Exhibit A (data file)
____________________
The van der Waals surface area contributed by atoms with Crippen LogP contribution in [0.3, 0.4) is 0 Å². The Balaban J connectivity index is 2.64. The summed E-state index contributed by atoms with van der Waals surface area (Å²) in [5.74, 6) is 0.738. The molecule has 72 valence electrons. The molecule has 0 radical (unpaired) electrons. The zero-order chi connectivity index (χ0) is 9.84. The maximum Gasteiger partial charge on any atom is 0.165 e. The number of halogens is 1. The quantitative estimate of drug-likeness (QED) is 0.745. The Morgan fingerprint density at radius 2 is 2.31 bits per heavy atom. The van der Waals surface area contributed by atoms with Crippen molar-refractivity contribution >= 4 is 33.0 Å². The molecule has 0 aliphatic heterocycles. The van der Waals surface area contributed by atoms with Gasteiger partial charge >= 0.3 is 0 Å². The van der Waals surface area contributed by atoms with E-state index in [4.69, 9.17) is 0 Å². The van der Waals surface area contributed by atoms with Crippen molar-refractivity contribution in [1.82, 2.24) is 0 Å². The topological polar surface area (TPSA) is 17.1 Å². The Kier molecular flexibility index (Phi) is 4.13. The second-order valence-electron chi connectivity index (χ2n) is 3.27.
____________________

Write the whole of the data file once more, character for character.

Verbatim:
The van der Waals surface area contributed by atoms with Crippen LogP contribution in [0.3, 0.4) is 0 Å². The Balaban J connectivity index is 2.64. The summed E-state index contributed by atoms with van der Waals surface area (Å²) in [5.74, 6) is 0.738. The molecule has 72 valence electrons. The molecule has 0 radical (unpaired) electrons. The zero-order chi connectivity index (χ0) is 9.84. The maximum Gasteiger partial charge on any atom is 0.165 e. The number of halogens is 1. The quantitative estimate of drug-likeness (QED) is 0.745. The Morgan fingerprint density at radius 2 is 2.31 bits per heavy atom. The van der Waals surface area contributed by atoms with Crippen molar-refractivity contribution >= 4 is 33.0 Å². The molecule has 0 aliphatic heterocycles. The van der Waals surface area contributed by atoms with Gasteiger partial charge >= 0.3 is 0 Å². The van der Waals surface area contributed by atoms with E-state index in [4.69, 9.17) is 0 Å². The van der Waals surface area contributed by atoms with Crippen molar-refractivity contribution in [1.82, 2.24) is 0 Å². The topological polar surface area (TPSA) is 17.1 Å². The Kier molecular flexibility index (Phi) is 4.13. The second-order valence-electron chi connectivity index (χ2n) is 3.27.